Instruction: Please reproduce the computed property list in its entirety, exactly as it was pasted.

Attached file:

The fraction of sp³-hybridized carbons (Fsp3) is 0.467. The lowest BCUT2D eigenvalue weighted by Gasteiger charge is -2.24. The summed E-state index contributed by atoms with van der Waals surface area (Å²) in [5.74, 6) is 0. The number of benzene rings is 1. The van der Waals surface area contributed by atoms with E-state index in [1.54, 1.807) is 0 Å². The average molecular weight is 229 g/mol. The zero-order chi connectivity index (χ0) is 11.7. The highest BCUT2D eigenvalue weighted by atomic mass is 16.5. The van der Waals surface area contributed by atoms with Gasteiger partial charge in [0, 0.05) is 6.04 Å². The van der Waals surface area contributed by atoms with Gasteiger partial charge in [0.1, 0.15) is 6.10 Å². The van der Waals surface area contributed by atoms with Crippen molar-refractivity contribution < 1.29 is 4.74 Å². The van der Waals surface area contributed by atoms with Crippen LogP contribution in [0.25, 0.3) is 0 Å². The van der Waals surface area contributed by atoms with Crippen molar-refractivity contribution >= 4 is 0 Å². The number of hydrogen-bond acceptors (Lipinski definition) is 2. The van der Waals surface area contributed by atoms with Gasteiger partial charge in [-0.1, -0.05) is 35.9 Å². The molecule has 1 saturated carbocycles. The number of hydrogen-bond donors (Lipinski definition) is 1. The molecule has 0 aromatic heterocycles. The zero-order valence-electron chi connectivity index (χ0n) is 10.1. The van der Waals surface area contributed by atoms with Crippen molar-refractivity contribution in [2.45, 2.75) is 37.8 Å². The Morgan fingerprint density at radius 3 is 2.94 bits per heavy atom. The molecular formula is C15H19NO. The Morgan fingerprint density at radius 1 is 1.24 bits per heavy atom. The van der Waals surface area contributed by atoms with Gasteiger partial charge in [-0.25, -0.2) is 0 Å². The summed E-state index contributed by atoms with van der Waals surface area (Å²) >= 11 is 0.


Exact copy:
The fraction of sp³-hybridized carbons (Fsp3) is 0.467. The lowest BCUT2D eigenvalue weighted by Gasteiger charge is -2.24. The summed E-state index contributed by atoms with van der Waals surface area (Å²) in [5.74, 6) is 0. The number of benzene rings is 1. The van der Waals surface area contributed by atoms with E-state index in [1.54, 1.807) is 0 Å². The average molecular weight is 229 g/mol. The zero-order chi connectivity index (χ0) is 11.7. The highest BCUT2D eigenvalue weighted by atomic mass is 16.5. The van der Waals surface area contributed by atoms with Gasteiger partial charge in [0, 0.05) is 6.04 Å². The van der Waals surface area contributed by atoms with Gasteiger partial charge in [0.1, 0.15) is 6.10 Å². The van der Waals surface area contributed by atoms with Crippen molar-refractivity contribution < 1.29 is 4.74 Å². The van der Waals surface area contributed by atoms with Crippen LogP contribution in [0.25, 0.3) is 0 Å². The van der Waals surface area contributed by atoms with Crippen molar-refractivity contribution >= 4 is 0 Å². The number of hydrogen-bond acceptors (Lipinski definition) is 2. The van der Waals surface area contributed by atoms with Gasteiger partial charge in [-0.1, -0.05) is 35.9 Å². The molecule has 1 saturated carbocycles. The number of hydrogen-bond donors (Lipinski definition) is 1. The molecule has 0 aromatic heterocycles. The zero-order valence-electron chi connectivity index (χ0n) is 10.1. The van der Waals surface area contributed by atoms with Crippen molar-refractivity contribution in [2.45, 2.75) is 37.8 Å². The Morgan fingerprint density at radius 3 is 2.94 bits per heavy atom. The molecular formula is C15H19NO. The Morgan fingerprint density at radius 1 is 1.24 bits per heavy atom. The van der Waals surface area contributed by atoms with Gasteiger partial charge in [-0.25, -0.2) is 0 Å². The summed E-state index contributed by atoms with van der Waals surface area (Å²) >= 11 is 0.